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Introduced in 1966, the 275 GTB/4 was the first four-camshaft engine to be used on a road-going Ferrari. Although the chassis was given a new type number of 596, it remained practically identical to the outgoing frame as featured on the two cam Series II Torque Tube model it was replacing. The Long Nose bodywork was also almost identical to the late 2 cam models; the most obvious change was the bonnet bulge to allow suitable clearance for the carburettors air cleaner. The body was fabricated predominantly from steel albeit with aluminium doors, bonnets and boot lids. An all-alloy body was also available but by special order only. The engines were substantially different to before, featuring dual overhead camshafts and competition-inspired dry-sump lubrication. It retained the 3285cc but output had risen to 300bhp at 8000rpm. Having begun late in 1966, GTB/4 production was discontinued two years later after the completion of just 330 examples. Undoubtedly the 4 cam is a much more useable Grand Tourer than its 2 cam contemporary benefiting from much greater torque throughout its rev range. This upgraded engine specification meant the 275 finally had a motor to match its credibly up to date design with disc brakes and independent suspension all round. In short, a 4 cam is one of the finest driving cars ever produced by Ferrari. To many, the epitome of La Dolce Vita, "the Ultimate Grand Tourer" the "4cam" is now one of the most widely appreciated and in-demand collector car.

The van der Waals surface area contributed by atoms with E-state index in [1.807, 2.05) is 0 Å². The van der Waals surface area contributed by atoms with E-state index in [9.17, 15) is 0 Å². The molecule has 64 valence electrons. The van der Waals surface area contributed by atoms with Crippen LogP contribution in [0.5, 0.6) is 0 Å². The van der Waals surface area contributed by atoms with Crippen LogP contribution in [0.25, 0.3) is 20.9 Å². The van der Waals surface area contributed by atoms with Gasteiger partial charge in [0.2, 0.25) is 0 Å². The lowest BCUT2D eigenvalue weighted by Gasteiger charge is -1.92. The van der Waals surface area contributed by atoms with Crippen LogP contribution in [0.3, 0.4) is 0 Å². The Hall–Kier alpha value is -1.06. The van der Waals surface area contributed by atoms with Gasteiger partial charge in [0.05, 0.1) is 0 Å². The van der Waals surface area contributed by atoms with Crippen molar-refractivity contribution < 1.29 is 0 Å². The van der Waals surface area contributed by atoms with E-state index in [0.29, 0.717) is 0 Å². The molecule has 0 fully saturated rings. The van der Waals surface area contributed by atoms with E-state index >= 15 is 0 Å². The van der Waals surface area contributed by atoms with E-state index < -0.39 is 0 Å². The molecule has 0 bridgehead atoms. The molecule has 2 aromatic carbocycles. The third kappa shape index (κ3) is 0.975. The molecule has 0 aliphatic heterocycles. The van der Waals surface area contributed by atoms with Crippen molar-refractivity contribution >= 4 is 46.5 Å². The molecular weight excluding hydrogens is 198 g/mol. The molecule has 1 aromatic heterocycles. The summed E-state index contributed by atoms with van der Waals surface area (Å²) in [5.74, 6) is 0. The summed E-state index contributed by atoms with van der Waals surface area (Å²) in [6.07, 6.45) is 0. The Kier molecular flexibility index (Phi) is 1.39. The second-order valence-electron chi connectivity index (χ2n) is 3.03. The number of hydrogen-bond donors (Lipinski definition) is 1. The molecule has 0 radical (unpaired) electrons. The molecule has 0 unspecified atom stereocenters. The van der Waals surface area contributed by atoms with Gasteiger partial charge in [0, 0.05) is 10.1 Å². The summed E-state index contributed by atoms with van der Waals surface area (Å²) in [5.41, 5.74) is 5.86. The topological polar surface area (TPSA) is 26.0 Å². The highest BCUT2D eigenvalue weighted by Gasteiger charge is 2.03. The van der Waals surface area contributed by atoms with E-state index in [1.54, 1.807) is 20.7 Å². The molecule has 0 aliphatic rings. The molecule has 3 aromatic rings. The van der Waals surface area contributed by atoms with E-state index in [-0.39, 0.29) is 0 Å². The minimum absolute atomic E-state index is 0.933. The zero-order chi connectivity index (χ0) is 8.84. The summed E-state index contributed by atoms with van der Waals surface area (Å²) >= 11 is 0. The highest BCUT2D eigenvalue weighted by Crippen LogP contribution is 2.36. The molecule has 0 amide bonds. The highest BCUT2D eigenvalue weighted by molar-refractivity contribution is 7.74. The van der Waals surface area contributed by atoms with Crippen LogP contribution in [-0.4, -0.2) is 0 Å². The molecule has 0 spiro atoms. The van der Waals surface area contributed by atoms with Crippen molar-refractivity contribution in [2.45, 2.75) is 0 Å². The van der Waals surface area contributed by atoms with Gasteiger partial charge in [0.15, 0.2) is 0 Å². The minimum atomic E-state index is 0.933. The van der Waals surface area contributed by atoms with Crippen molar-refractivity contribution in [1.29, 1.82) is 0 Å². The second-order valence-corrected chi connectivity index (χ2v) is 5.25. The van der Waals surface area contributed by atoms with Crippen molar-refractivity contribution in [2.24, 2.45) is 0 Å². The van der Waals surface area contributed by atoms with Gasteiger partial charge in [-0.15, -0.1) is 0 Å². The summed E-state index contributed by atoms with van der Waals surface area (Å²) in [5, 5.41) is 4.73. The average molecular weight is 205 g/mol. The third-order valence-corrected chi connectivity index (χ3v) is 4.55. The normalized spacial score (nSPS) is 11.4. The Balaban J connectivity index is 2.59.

This example was supplied new in May 1967 to Pietro Barbetti of Perugia, Italy. Mr Barbetti was an avid football supporter and local entrepreneur, having owned a series of Ferraris over a number of years, he upgraded his earlier GTB to the latest 4 Cam as soon as possible. He retained the car for a couple of years before it was exported to California. Jorge Lee of California retained the car until its repatriation to Europe in 1980.
The car was completely restored in the late eighties and was held as part of the large collection of Peter Thorp of Safir cars, building and restoring continuation Ford GT40s. A second and thorough bare metal restoration was carried out to Concours level over the course of two years, being completed in 2010 and finished in Argento. Shortly after completion, the car received its Ferrari Red Book Classiche Certification.